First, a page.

After lunch we made a start on actually trimming live horses (other than our own) for the first time. I was paired with Naomi and our horse was Heidi - a rescue pony who suffers with sweet itch, which was very appropriate as we both have sweet itch ponies at home.
We took it in turn to trim a front whilst the other acted as handler, either standing by or holding as needed.
Once we had all trimmed the fronts all round (we are coming back here tomorrow to do their hinds), we watched them walking and where appropriate, trotting up to do some gait analysis. Thankfully all horses were still just as they were prior to us trimming them with no changes to gait, so I think that must count as a successful first day

September 2020 - Shadowing Yr2 Day 2 - Debs Crosoer

Hot on the heels of my first yr2 shadowing day, today I'm out with Debs.

One of my fellow students, Charlene is also coming out shadowing today, plus I know Debs from a few years back as she was the first EP to trim my own two ponies when I initially decided to go back to using an Equine Podiatrist, so it should prove to be a fun and informative day.

We saw 6 horses today, from an 18mth youngster still learning her balance and her arthritic companion, whos timely move from a boggy pasture to a more suitable environment was evident to see from the strong event line, to a lovely Connie who was recovering from laminitis and currently on a three week trim cycle.

Oh and the cutest little grey cat.

September 2020 - Shadowing Yr2 Day 1 - Jayne Hunt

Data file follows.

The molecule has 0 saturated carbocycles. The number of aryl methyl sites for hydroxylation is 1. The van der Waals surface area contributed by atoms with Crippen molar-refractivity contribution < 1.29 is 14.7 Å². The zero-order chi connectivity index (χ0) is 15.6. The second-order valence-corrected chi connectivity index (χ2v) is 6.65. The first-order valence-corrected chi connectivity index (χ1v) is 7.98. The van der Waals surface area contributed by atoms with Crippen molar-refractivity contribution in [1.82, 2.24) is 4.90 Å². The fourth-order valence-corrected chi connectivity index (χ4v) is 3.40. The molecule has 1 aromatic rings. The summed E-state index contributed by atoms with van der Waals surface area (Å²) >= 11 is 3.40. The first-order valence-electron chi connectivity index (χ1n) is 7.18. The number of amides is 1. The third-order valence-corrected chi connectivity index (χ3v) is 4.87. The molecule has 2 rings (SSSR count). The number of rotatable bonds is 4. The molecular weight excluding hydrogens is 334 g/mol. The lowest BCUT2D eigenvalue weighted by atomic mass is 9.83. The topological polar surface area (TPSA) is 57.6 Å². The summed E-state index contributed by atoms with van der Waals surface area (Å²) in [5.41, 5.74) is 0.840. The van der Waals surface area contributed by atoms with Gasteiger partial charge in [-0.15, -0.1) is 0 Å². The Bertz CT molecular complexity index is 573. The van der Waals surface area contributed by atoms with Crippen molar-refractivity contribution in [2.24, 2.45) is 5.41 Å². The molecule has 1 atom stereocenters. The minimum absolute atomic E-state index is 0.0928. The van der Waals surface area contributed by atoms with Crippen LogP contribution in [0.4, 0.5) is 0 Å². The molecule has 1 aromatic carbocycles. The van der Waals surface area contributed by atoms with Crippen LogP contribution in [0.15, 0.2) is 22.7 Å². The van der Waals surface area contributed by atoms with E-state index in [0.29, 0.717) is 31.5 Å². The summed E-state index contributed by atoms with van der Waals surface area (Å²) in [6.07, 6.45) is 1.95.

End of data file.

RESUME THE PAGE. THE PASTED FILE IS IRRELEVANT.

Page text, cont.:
Having completed my first two shadowing days in yr1, I now have an additional four to book if for yr2 and today I went out again with our tutor, Jayne Hunt.

We had a busy day, visiting five for routine trimming and then back to Jaynes yard to take a look at the couple of laminitics Jayne had been looking after on my previous visit. It was great to see that both had improved enormously and no longer required padding for support and comfort but were happily moving about quite readily.

And of course, I couldn't leave without saying hello to the delightful Moonin and a quick trip to Wadswick Country Store.

May 2020 - Trim 1 Assignment

In all the excitement of covid lockdown and finally being able to get going again with the course I've noticed that I hadn't done a post on my Trim1 Assignment.

I found this one quite challenging as we had to compare various other trimming methods and the literature on some is definitely not so easy to follow as the teaching we are receiving from EPT but I'm pleased to say I passed (after revisiting a couple of questions).

September 2020 - Anglesey - Laminitis - Day 2-3

Day 2 of the laminitis module saw us once again visiting Richards yard and a demonstration on how to apply a trim to a horse who has previously had laminitis and is currently growing out the damage caused at that time. This felt familiar as the same landmarks were used as I've seen applied for my little Teddy ponies trim.